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Date:      Tue, 14 Jul 2020 05:16:56 -0400
From:      Aryeh Friedman <aryeh.friedman@gmail.com>
To:        "Steve O'Hara-Smith" <steve@sohara.org>
Cc:        Don Wilde <dwilde1@gmail.com>, Brandon helsley <brandon.helsley@hotmail.com>,  FreeBSD Mailing List <freebsd-questions@freebsd.org>
Subject:   Re: Petite Cloud, CBSD, Intellij
Message-ID:  <CAGBxaXmQ8zfqU+5kT1RAcQph4wfQ8mT8LKQC+S_J8eePyEpgQg@mail.gmail.com>
In-Reply-To: <20200714070831.f01a144e1dc808ebea421afe@sohara.org>
References:  <CY4PR19MB01049FDF137BD70941429DB8F9600@CY4PR19MB0104.namprd19.prod.outlook.com> <5a761348-fb9f-5cf3-e035-7ba42afcb221@gmail.com> <CAGBxaX=QvJqSycQJrq3RmFJ57E=ebSY6sG2BTXpUKBP5jpqw6g@mail.gmail.com> <8fcd60d7-1de1-82dc-d840-2555663ac153@gmail.com> <CAGBxaXn9tq6hbbNdjn_iqSiSr74exO1G-M9=eyP6YHykQ8QctA@mail.gmail.com> <bae2f4df-ec82-5beb-57ae-a07a5460a48a@gmail.com> <CAGBxaX=AuFx2fd0vwK0MTvSjvrrMZhNsG1TqecbFrAkqge96CA@mail.gmail.com> <20200714070831.f01a144e1dc808ebea421afe@sohara.org>

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On Tue, Jul 14, 2020 at 2:08 AM Steve O'Hara-Smith <steve@sohara.org> wrote:

> On Mon, 13 Jul 2020 20:46:02 -0400
> Aryeh Friedman <aryeh.friedman@gmail.com> wrote:
>
> > And Java is one the most natural languages I have used
>
>         Yes it can be, but the pile of excremental programming philosophy
> that started with EJB, swallowed several books on design patterns (to be
> worn on the sleeve in sentence length variable names) has festered for a
> few decades since is anything but natural and pretty much requires an IDE
> to write. Strangely it is surprisingly easy to write working code in but
> remarkably hard to debug when it doesn't work for subtle reasons.
>

Almost anything can be misused or used in the wrong situations.  Design
patterns are in this camp, when used to solve real architectural issues
(not just slavishly applying them without solving an actual issue) they are
extremely useful if used sparingly.   For example the MySQL interfacing I
mentioned in the thread is partially solved by a strategy pattern used to
fill in the dynamic parts of SQL statements for example the values and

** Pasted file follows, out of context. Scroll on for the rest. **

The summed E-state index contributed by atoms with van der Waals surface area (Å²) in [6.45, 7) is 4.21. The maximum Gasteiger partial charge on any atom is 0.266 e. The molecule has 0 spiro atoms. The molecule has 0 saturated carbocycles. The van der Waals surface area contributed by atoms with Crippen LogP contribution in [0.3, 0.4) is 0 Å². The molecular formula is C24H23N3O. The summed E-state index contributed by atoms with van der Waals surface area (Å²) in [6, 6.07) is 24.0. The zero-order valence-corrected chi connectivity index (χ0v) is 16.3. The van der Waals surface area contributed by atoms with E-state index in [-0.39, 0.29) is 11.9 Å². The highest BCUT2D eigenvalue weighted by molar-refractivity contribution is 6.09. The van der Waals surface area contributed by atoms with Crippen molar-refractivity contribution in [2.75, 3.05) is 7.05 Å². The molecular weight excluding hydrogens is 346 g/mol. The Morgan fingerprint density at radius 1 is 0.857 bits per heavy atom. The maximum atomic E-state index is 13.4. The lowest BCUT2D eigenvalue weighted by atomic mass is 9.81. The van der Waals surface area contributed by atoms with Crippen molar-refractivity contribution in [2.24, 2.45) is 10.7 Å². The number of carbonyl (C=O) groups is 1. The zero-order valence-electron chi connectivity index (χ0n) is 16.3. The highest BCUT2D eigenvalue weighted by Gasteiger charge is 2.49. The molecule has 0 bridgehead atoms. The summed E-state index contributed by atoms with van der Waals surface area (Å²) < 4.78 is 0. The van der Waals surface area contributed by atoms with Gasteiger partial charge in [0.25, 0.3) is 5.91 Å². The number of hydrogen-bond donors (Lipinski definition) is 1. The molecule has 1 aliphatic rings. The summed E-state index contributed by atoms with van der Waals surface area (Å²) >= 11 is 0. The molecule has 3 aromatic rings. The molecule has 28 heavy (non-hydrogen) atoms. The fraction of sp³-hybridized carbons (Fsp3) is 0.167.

field names in a insert or update.  If the DB we were interfacing too was
not so badly designed (likely the most idiotic DB design I have seen *AND*
the least understood by the programmers who work with it [for example
instead of using autoincremented ID numbers the DB still uses numeric ID
numbers but computes each one by counting the number of rows in the table
and then adding 1 [yet when pressed about an obvious potential bug with
this scheme the VP of Engineering in the vendor whose DB we need to
interface said "don't go down that rabbit whole" and when we asked about
the concurrency issues it raises we got "we will not answer irrelevent
questions, nor do we support external modification of the DB, if you have
any issues with the product contact tech support <slams the phone
down>".... this after telling us there where no concurrency issues when in
fact we could clearly see from the transactions log that there had to be
some concurrency going on because their app was referencing ID's in a
select that had not been assigned/stored in the DB yet [that was the next
query?!??!]... yes the orginal vendor app was also in Java but written by
idiots that like you said likely have no idea why certain things are
recommended they just use them and do so wrongly).

Also keep in mind that Java is not the only language that has abusable
features/debug nightmares, do I need to mention pointers when they are not
being used for the one there is no other way to do it (guaranteed ability
to address a specific segment of memory by it's address and the address
being specified by the programmer.... this is almost never needed outside
of a device driver and/or memory manager)... case in point of how hard
pointer bugs can be to fine I spent 4 weeks debugging a crap load of
unrelated bugs in a application I was writing in C++ that appeared to all
be unrelated (stuff like local variables changing there values when they
where in theory not in scope because the function had already called
another function with a different stack frame) and finally tracked down to
a really stupid typo in the memory manager I had also written for the app
where I said "void *ptr=malloc(sizeof(size))" where "size" was the number
of bytes the memory manager had been asked to allocate...

Bottom line not everything is a nail so using a hammer on everything is
wrong but it is equally wrong to use a screwdriver handle as a hammer when
you find an actual real nail


-- 
Aryeh M. Friedman, Lead Developer, http://www.PetiteCloud.org



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